Is there any science behind the blood type diet?
Dr. D’Adamo is famously known for his ‘Eat Right for your Type’ diet. Could there be any truth to this great claim and why do many people report it to be the perfect diet?
“Blood type O have a lower risk for heart disease, but a higher risk for developing stomach ulcers. People who are blood type A have higher risks of microbial infections, but Type A women experience a higher rate of fertility. Other research has found that people with type AB and B blood have a much higher risk of developing pancreatic cancer.”
D’Adamo based his work on the four blood groups all reacting to different food types. It wasn’t the food itself but rather one type of protein, Lectin, that the foods contained. He also focuses on the origin of mankind with the O type being the earliest, followed by the A type then the B type and lastly the most recent and rarest the AB blood type. He linked this progression of blood type to the food sources that were available to mankind at that time.
Where D’Adamo has gathered some steam is by linking certain diseases with certain blood types. These claims are supported by clinical evidence. There are several articles and forms of literature that can be found linking such points. Where D’Adamo’s theory starts fumbling is by not providing any evidence to support the link between certain blood types and diet. In addition to this there is little evidence to show that lectins cause the amount of damage he describes.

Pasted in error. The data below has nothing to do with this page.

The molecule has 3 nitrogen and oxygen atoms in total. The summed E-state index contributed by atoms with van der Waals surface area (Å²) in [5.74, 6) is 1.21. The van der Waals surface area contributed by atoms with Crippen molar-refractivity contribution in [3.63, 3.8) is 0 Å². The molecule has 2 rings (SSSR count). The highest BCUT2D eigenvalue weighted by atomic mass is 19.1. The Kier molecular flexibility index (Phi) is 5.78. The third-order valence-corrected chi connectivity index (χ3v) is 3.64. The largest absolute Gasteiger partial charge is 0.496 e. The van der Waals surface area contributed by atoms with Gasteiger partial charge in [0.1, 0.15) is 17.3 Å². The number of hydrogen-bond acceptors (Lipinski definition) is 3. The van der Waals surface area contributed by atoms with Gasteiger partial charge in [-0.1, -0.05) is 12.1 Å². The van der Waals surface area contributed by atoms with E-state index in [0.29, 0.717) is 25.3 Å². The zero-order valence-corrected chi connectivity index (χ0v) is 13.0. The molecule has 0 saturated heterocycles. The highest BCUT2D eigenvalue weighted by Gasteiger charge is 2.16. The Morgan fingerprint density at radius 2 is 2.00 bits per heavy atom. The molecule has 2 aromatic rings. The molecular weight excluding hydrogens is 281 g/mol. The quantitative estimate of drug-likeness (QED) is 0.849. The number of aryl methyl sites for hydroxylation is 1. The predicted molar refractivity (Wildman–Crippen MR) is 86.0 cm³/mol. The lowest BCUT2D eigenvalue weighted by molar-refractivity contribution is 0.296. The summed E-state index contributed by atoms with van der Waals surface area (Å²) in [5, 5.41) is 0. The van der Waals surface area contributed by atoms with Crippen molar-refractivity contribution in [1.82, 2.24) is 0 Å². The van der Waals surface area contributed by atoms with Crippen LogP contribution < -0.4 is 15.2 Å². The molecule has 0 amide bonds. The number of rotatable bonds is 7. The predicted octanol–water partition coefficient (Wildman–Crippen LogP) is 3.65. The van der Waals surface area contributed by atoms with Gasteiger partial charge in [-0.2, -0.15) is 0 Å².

“I can eat more now than I’ve ever eaten and I still can’t put on a pound. I do miss a good Indian curry, but if you are going to try to enhance your diet, it will mean giving up something you love to eat,” Sir Cliff Richard
Perhaps his avid supporters are not concerned about the science behind the diet and in context the four diets have considerable benefits compared to the western diet. This is one of the very reason people believe in it. Most people would feel better swapping out a highly processed and sugar fuelled diet for a more balanced diet that includes fresh fruit, meat and dairy. Noticeable weight loss is one of the most favourable outcomes and as we are aware weight loss is always going to be a winner.
So my question is would I recommend this diet in clinic? In short, no. Firstly as we are unique individuals so should our diets be unique to us. Secondly the evidence doesn’t back the claims and I can’t recommend a diet that tells a person to avoid cabbage, avocados and oranges but encourages wine and coffee. As appealing as that may be, we know that when somethings sounds to good to be true it normally is.
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